If you caught him, what would you do to Malware Boy?

Abbas said...

i would praise him for giving people another reason to switch over to gnu/linux.

Vleeptron Dude said...

Hmmm, I hadn't thought about rewarding him for his contributions to gnu/linux and his demonstration about how much Windows sux. I shall have to contemplate this new thing.

But when somebody he bragged to does drop a dime to claim the $250k, I don't think the judge is going to go in this direction. The mob of pissed-off Windows users outside the courthouse, for one thing. They may all be fools for using Windows, but fools can scream very persuasive mob stuff very loudly.

If Malware Boy is smart, he WON'T try to explain to the judge how he was really doing everybody a favor.

patfromch said...

Yes, I have moved over to the Dark Side. And you know why it is dark over there ? No Windows *evillaughter*.

I still have a Vista machine, MS has supplied several security updates over the last few days.
Remember Sasser and Melissa ? Sasser was programmed by a german teenager, Melissa by a disgruntled IT specialist who had a fallout with his wife. I reckon it will be something similar with Conficker.

A life without Windows and Malware and Trojans /Spyware and constantly upgrading (paying) your virus scanner is possible.

Take Ubuntu for one.

You can download it in about an hour, maybe less. burn it on a CD in a few minutes, put in into your Mac or PC, look around and, if you like it, install a new operating system in 30 minites.
It only uses about 2 GB on your HD and works on old machines as well. You'll get a fully working OS for free that looks cool and is very sexy graphicwise, no worries about virusses or leaks in the security systeem and the other BS that bothers you as a Windows user. All the software you need is free, be it music production, graphics or OpenOffice, stuff that works and kicks a. A new improved version of the OS is being released every half year or so, you can upgrade înstantly. Ubuntu is not yet perfect but it measns No More Malware. And if you don't like Ubuntu there is no need to erase the whole HD, simply uninstall it. Ya can't to all that with Windows....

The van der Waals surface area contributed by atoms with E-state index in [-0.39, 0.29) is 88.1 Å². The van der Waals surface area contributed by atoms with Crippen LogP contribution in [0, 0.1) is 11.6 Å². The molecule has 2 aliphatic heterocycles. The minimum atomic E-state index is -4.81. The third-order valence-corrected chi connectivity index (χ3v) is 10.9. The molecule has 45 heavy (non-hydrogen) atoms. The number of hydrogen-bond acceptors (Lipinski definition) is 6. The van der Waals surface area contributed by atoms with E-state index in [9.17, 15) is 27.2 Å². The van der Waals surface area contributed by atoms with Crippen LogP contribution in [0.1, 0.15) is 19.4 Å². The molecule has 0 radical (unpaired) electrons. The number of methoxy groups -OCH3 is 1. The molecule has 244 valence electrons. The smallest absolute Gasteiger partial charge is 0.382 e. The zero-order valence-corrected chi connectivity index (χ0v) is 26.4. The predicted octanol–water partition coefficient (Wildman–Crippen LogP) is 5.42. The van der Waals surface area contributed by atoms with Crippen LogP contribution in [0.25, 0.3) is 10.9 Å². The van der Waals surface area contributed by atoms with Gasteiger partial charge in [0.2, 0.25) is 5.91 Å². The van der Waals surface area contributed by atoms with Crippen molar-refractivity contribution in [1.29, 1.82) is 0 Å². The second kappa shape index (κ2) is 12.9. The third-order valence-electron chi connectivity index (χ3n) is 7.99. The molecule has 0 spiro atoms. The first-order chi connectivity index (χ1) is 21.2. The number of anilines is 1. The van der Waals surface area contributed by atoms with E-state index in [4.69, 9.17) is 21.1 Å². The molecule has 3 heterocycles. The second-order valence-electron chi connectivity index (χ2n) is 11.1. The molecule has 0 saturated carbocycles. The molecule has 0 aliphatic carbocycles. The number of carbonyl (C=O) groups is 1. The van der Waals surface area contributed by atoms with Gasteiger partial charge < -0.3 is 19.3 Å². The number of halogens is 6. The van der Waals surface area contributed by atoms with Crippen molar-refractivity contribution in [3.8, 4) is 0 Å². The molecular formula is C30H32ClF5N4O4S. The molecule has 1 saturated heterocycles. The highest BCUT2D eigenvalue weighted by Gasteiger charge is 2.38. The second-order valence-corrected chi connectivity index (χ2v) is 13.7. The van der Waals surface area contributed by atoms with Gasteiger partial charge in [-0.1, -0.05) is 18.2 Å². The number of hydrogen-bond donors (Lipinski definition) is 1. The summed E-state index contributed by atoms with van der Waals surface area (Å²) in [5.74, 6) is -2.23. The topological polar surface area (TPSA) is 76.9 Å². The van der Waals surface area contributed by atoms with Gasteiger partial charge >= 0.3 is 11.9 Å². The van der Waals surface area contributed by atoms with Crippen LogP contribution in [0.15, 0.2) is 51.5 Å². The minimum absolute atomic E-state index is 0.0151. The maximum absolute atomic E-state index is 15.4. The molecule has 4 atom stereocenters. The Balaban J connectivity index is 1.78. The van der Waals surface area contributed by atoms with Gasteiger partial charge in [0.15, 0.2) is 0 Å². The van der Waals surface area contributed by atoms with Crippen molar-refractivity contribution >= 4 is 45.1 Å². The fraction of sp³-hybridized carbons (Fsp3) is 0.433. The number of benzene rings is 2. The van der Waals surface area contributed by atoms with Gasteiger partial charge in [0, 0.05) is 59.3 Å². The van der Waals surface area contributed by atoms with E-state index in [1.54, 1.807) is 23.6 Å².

And I haven't even started with the Mac...

abbas said...

Thanks for the Ubuntu plug. I love Ubuntu and it's on ALL my computers, everything from seven year old laptops to my newly upgraded desktop last christmas. Bob, you should really consider using it.

Vleeptron Dude said...

for a gazillion years i've been doing weird and deep-ish stuph on PCs -- jeez, i actually had to learn MACHINE language to get my first box to do anything.

but i just hate operating systems. like movie music scores, i think they're best when they can largely be ignored and not noticed and forgotten.

i got no problem voting that every new version of Windows is the worst OS imaginable.

but spending 30 percent of my computering life installing, nursing and mastering a new OS -- i just have a huge resistance and allergy to this idea.

if i've stayed with Windows all these years after it morphed beyond DOS, it's largely because the goofy software i want to run is always written first to run under Windows -- and often not issued or supported to run under any other OS.

That was what pissed me off about Apples and Macs to begin with -- their closed architecture, their secretive software guts. Whatever Evil you can say about Windows, its Open Architecture encouraged a gazillion coders to sell or give away programs for the Windows environment.

I know Ubuntu's really great. Maybe I'm ready to move to it. They told me I could run Vista AND Linux on this new box.

My brother's the OS fanatic, and Linux Kult guy. He has Linus Thorwald's autograph, he once touched The Man himself. said...

Quite worthwhile info, thank you for the article.